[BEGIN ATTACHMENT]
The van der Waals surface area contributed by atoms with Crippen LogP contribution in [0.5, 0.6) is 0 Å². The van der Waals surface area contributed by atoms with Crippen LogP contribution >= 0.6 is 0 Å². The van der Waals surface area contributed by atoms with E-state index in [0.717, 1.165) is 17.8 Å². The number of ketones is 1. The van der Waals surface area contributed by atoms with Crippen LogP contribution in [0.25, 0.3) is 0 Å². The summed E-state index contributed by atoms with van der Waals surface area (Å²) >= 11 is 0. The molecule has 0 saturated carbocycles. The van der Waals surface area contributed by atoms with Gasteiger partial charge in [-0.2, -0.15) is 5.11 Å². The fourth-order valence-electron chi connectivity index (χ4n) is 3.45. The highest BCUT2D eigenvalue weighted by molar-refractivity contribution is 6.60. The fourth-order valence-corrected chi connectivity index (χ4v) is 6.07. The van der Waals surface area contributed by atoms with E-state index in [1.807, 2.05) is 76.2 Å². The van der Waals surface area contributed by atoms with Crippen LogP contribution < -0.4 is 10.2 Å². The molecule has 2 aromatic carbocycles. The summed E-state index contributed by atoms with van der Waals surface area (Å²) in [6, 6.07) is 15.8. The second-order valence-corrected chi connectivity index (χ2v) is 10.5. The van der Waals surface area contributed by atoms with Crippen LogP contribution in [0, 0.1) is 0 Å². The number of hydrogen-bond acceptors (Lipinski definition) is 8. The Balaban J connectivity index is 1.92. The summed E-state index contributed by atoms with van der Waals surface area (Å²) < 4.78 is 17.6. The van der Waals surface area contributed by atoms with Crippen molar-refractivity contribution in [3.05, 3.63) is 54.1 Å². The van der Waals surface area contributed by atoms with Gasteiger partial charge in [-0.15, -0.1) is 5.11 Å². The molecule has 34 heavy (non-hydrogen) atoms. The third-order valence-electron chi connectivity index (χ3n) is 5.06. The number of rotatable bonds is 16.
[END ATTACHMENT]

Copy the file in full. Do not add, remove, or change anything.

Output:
The van der Waals surface area contributed by atoms with Crippen LogP contribution in [0.5, 0.6) is 0 Å². The van der Waals surface area contributed by atoms with Crippen LogP contribution >= 0.6 is 0 Å². The van der Waals surface area contributed by atoms with E-state index in [0.717, 1.165) is 17.8 Å². The number of ketones is 1. The van der Waals surface area contributed by atoms with Crippen LogP contribution in [0.25, 0.3) is 0 Å². The summed E-state index contributed by atoms with van der Waals surface area (Å²) >= 11 is 0. The molecule has 0 saturated carbocycles. The van der Waals surface area contributed by atoms with Gasteiger partial charge in [-0.2, -0.15) is 5.11 Å². The fourth-order valence-electron chi connectivity index (χ4n) is 3.45. The highest BCUT2D eigenvalue weighted by molar-refractivity contribution is 6.60. The fourth-order valence-corrected chi connectivity index (χ4v) is 6.07. The van der Waals surface area contributed by atoms with E-state index in [1.807, 2.05) is 76.2 Å². The van der Waals surface area contributed by atoms with Crippen LogP contribution < -0.4 is 10.2 Å². The molecule has 2 aromatic carbocycles. The summed E-state index contributed by atoms with van der Waals surface area (Å²) in [6, 6.07) is 15.8. The second-order valence-corrected chi connectivity index (χ2v) is 10.5. The van der Waals surface area contributed by atoms with Crippen LogP contribution in [0, 0.1) is 0 Å². The number of hydrogen-bond acceptors (Lipinski definition) is 8. The Balaban J connectivity index is 1.92. The summed E-state index contributed by atoms with van der Waals surface area (Å²) < 4.78 is 17.6. The van der Waals surface area contributed by atoms with Crippen molar-refractivity contribution in [3.05, 3.63) is 54.1 Å². The van der Waals surface area contributed by atoms with Gasteiger partial charge in [-0.15, -0.1) is 5.11 Å². The molecule has 34 heavy (non-hydrogen) atoms. The third-order valence-electron chi connectivity index (χ3n) is 5.06. The number of rotatable bonds is 16.